Natural resources

The high-growth northern areas of San Antonio and Bexar County are bordered by environmentally sensitive natural resources. These include the Edwards Aquifer (one of the most important and sensitive aquifers in Texas), steep slopes of the Texas Hill Country, 100-year floodplain and critical wildlife habitats. The Comprehensive Plan Initial Studies showed that nearly 30% of land available for development in these sensitive areas was constrained. The topography also makes providing water and sewer service in those areas costly and difficult.

The City of San Antonio historically relied almost entirely on a single source of water, the Edwards Aquifer. With the creation of San Antonio Water System (SAWS), we have made great strides towards developing a sustainable supply of water for residents with water management planning, diversification of supply and an award-winning conservation program. While we still face challenges related to regulations, extreme weather and demand for water associated with outdoor irrigation, we continue to innovate.

Smart Growth and Urban Containment Policies: Austin, Texas

The City of Austin is bisected north-south by portions of the Edwards Aquifer, a sensitive source of drinking water. Although 34% of Austin’s land area is classified as “undeveloped,” much of it has environmental constraints. Austin’s predicted growth rate (double over 30 years) will place heavy demands on resources, infrastructure and services. To help mitigate the impact, the City has launched a series of planning initiatives to manage and direct growth; developed an extensive overlay system to identify and map environmentally sensitive lands and lands unsuitable for development; and established five “growth areas,” three where new development and redevelopment are desired and two where they are not. By mapping where Austin wants development, and providing infrastructure and tax break incentives, the City has enticed development in the desired areas and away from the open space and natural resources it wants to preserve.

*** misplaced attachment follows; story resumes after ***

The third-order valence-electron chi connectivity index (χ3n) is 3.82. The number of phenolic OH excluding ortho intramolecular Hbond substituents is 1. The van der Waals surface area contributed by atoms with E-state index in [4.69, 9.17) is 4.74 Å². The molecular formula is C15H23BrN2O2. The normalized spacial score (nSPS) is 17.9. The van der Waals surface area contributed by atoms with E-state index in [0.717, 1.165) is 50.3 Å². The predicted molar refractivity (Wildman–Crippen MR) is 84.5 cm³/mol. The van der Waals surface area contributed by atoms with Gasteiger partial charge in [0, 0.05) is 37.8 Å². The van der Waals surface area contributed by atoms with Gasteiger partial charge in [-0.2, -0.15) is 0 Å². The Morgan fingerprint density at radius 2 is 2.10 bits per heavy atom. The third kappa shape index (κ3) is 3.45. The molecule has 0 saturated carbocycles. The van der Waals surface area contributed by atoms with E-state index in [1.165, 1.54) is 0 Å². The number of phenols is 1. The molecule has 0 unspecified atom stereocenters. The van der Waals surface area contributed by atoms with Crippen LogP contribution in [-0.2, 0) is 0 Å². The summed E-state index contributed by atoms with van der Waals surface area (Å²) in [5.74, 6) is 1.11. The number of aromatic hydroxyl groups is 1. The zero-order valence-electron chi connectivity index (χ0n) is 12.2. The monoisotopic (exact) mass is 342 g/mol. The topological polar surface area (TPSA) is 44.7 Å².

One of these initiatives is the Twin Oaks Aquifer Storage and Recovery plant that stores water underground for peak use or drought. A more recent SAWS water supply diversification project is the Vista Ridge Pipeline. Although the 142-mile pipeline will provide the largest non-Edwards Aquifer water supply in the City’s history, consideration of and unanimous SAWS and City Council commitment to the project allowed for significant community debate regarding water reliability, SAWS rate restructuring and conservation and landscape irrigation controls.

Our City also leads in water conservation efforts, including the largest direct water recycling program in the nation—using recycled water to irrigate parks, golf courses, lawns, and the River Walk. Our continued efforts to address develop new diversification and conservation solutions will help ensure a more sustainable future for our community.